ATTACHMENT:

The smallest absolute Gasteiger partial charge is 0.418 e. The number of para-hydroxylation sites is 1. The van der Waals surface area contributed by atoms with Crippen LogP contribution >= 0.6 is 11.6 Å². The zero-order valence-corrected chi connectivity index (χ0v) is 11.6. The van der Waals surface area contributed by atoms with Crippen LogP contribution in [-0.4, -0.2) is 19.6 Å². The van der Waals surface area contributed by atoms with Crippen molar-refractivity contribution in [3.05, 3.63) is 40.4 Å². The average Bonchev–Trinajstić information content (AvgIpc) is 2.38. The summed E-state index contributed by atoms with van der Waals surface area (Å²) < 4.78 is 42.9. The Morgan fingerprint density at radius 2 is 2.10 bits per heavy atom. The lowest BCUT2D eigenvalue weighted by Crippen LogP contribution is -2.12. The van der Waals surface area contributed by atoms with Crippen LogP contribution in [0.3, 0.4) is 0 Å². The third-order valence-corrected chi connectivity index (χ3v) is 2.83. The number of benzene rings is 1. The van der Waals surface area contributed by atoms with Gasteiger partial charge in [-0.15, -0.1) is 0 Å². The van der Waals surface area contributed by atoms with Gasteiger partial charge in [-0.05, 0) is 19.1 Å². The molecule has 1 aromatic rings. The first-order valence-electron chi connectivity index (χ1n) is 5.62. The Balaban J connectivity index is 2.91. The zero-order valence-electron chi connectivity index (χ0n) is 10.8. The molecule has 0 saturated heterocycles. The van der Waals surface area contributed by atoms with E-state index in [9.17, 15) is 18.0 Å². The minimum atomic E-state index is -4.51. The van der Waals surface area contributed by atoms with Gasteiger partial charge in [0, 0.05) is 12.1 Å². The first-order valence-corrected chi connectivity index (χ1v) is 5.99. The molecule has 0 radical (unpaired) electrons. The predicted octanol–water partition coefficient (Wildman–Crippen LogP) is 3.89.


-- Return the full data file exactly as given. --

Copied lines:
The smallest absolute Gasteiger partial charge is 0.418 e. The number of para-hydroxylation sites is 1. The van der Waals surface area contributed by atoms with Crippen LogP contribution >= 0.6 is 11.6 Å². The zero-order valence-corrected chi connectivity index (χ0v) is 11.6. The van der Waals surface area contributed by atoms with Crippen LogP contribution in [-0.4, -0.2) is 19.6 Å². The van der Waals surface area contributed by atoms with Crippen molar-refractivity contribution in [3.05, 3.63) is 40.4 Å². The average Bonchev–Trinajstić information content (AvgIpc) is 2.38. The summed E-state index contributed by atoms with van der Waals surface area (Å²) < 4.78 is 42.9. The Morgan fingerprint density at radius 2 is 2.10 bits per heavy atom. The lowest BCUT2D eigenvalue weighted by Crippen LogP contribution is -2.12. The van der Waals surface area contributed by atoms with Crippen LogP contribution in [0.3, 0.4) is 0 Å². The third-order valence-corrected chi connectivity index (χ3v) is 2.83. The number of benzene rings is 1. The van der Waals surface area contributed by atoms with Gasteiger partial charge in [-0.15, -0.1) is 0 Å². The van der Waals surface area contributed by atoms with Gasteiger partial charge in [-0.05, 0) is 19.1 Å². The molecule has 1 aromatic rings. The first-order valence-electron chi connectivity index (χ1n) is 5.62. The Balaban J connectivity index is 2.91. The zero-order valence-electron chi connectivity index (χ0n) is 10.8. The molecule has 0 saturated heterocycles. The van der Waals surface area contributed by atoms with E-state index in [9.17, 15) is 18.0 Å². The minimum atomic E-state index is -4.51. The van der Waals surface area contributed by atoms with Gasteiger partial charge in [0, 0.05) is 12.1 Å². The first-order valence-corrected chi connectivity index (χ1v) is 5.99. The molecule has 0 radical (unpaired) electrons. The predicted octanol–water partition coefficient (Wildman–Crippen LogP) is 3.89.